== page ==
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Answered 2011-09-12 14:40:29

Yes actually they sell the account to differant collectors and will continue to blemish your rating until it is paid in full/ settlement or you request the item to be removed for lack of authenticity

AnswerSorry, a single account cannot be sold to multiple collectors at the same time. Sometimes a collector will update an account making it seem that the account is active,and the reporting data is in error, such as transposed numbers, or even the number of someone else's account. Regardless the reason, it should be brought to the attention of the credit bureau(s) and if found invalid,should be expunged.
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Include the original account number if you are including the original creditor. Include the account number for the collection agency if you do not have the orignal creditor information and are including them as "Care Of" for service.


No, once a collection agency relinquishes their claim to the account by selling it they must remove all negative trade lines related to that account from your credit reports. Hope this helps ST


No. A collection agency can not freeze your bank account. Only a judge could do that.


The original account with a normal credit company went to a third party collection agency. Only after it went to the collection agency was the debt paid and then the account closed.


No, it is illegal for a collection agency to garnish or freeze your account for any reason. The only way your account can be garnishes is if you owe taxes or child support. If a collection agency threatens to do this, tell them that you are aware of the Credit Reporting Laws on this matter (there is legal ground for this matter).


It is possible for the collection agency to put a lien on your bank account. Before they can do this, they must go through the proper procedures first.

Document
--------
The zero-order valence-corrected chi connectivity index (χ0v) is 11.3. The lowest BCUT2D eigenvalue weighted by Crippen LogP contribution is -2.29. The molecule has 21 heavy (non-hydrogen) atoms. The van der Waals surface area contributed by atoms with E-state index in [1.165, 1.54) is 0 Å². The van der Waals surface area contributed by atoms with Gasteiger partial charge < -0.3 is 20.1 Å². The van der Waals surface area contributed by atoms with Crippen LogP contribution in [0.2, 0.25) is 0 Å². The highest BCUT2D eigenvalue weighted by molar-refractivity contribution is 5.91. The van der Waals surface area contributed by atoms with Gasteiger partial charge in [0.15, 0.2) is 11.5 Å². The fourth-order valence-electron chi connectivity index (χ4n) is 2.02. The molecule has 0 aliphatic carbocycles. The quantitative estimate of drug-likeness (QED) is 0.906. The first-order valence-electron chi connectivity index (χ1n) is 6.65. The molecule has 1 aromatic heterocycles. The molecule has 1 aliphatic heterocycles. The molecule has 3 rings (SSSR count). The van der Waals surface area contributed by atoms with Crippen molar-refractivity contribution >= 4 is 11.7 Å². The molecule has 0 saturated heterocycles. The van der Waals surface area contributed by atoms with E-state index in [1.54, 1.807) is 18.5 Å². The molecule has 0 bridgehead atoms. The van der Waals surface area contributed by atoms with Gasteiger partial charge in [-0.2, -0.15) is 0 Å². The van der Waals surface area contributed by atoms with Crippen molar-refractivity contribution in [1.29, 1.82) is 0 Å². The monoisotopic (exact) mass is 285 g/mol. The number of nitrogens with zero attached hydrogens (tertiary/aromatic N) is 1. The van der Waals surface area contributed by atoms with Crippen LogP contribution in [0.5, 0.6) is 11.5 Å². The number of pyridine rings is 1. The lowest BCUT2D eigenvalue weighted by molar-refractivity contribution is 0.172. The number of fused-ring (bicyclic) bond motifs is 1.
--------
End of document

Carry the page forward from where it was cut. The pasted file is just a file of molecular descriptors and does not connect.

== == A Deragatory record is an account that has had a history of late payments. A collection account is an account that was not paid on time or at all, and was closed by the creditor and sold to a collection agency.


No! ###### Yes if they have permissable perpose to do so (ie: Collection On Your Account)


Original creditors sale their accounts to collection agencies when the account has been past due and they have not effectively collected. At that time, the original creditor will charge off the balance from their accounts receivable and turn the account over to a collection agency. When the collection agency collects the debt, a portion of the amount received is paid the the collection agency and the remainder is returned to the original creditor as profit.


Once a collection agency has gone through the procedure to garnish your bank account, they can do so as many times as necessary until the debt is paid.



Once a delinquent account has been turned over to a collection agency, the physician's office should stop billing.


When the collection agency contacts you, they have to give you the opportunity to request information concerning the debt. You will have thirty days to send a written request to dispute the debt. And to ask for confirmation of the original creditor, the amount owed, when the account was remanded to the agency, etc.